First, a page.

Oh, my love affair with chai. I am on and off addicted to it. Hmm. No. Let’s be honest. I am always addicted to it. I just sometimes go through indulgent spells and sometimes decide to be responsible and not gulp down lots of sugar in the morning or try to challenge my body’s caffeine capacity. I am, however, most of the time indulgent and consider it my happy thing of the day. I actually don’t drink coffee. You wouldn’t believe it looking at my countertop, with an espresso machine and unground beans and some other machine that makes a lot of noise and some stick looking thing with a bulbous cup on the end of it. No, I’m actually not coffee literate at all and just happen to be married to the trendy coffee/beer/wine guy. He’s actually the one who introduced me to my beloved iced chai latte when we were dating. That’s what the boyfriend’s gotta do when he wants to go on a coffee date and his gal doesn’t like coffee. My first sip of the cool, spicy drink turned into an instant, “…uhh. *cough* Yeah, uh…can we make this a venti?”
Chai, traditionally from India, is a word for tea and is steeped with various spices, giving it a very aromatic and in-depth flavor profile. There isn’t a right or wrong way to create chai, really. It’s mostly based on several core spices and can be changed and modified based on taste. The major players are cardamom (a spice actually in the ginger family), cinnamon, ginger, and cloves.
chai latte concentrate
prep time: 5 minutes cook time: 20 minutes yield: about 4 cups
4 cups water
10 black tea bags
20 whole peppercorns, lightly crushed
10 cardamom pods, lightly crushed
2 cinnamon sticks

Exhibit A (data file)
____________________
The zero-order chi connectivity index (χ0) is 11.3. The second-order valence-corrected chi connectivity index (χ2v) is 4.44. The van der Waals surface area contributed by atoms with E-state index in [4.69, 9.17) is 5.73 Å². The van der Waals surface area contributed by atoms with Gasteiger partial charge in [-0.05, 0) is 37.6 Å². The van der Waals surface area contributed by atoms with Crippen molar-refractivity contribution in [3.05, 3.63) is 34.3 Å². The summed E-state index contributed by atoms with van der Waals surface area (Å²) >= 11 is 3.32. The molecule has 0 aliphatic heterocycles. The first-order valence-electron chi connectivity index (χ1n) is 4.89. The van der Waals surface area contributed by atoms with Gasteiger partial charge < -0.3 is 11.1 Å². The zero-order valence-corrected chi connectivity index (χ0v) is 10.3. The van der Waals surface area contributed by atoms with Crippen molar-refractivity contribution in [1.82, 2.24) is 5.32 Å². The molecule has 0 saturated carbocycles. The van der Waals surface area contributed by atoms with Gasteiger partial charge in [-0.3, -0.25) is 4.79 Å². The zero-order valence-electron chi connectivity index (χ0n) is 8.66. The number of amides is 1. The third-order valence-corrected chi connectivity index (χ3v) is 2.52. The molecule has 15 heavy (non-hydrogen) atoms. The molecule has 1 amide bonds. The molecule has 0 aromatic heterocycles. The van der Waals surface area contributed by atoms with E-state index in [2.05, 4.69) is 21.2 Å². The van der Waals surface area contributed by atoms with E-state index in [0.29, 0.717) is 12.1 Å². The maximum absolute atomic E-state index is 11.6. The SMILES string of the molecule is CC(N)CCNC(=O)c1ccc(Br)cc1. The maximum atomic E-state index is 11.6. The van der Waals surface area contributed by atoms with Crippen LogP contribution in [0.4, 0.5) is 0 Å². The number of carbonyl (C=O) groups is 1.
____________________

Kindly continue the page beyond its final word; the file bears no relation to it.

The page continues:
2 star anise
5 whole cloves
1 inch piece fresh ginger, lightly crushed
1 tsp freshly grated nutmeg
1/4 cup unrefined brown sugar
2 tbsp honey
1 tbsp orange zest
1 tbsp lemon juice
1 tsp vanilla extract
In a medium saucepan, bring the water to a boil. Remove from the heat and add the tea bags, peppercorns, cardamom, cinnamon, star anise, cloves, ginger, and nutmeg and allow to steep for 10 minutes. Stir in the brown sugar, honey, orange zest, lemon juice, and vanilla extract and let steep another 10 minutes.
Pour the tea through a fine mesh strainer (to remove the whole spices) into a one quart container. I used a jar with a tight-fitting lid. Allow the tea to cool before sealing it completely. Store chilled.
To enjoy a chai latte, mix equal parts chai concentrate and milk. Heat the mixture on the stovetop to drink hot or, for my favorite, pour over ice.
As stated in the recipe, a chai latte can be enjoyed hot or cold. As much as I love hot chocolate and cider and, not surprisingly, hot chai, hot drinks tend to give me headaches. So, I try to stick to the chilly versions of things. The hot drink headache, however, doesn’t compare much to the I’ve-decided-to-give-up-caffeine headache. Oy. But enough about headaches. It’s giving me a headache just writing about headaches. And writing about headaches makes me want a…chai. Erg. Addiction.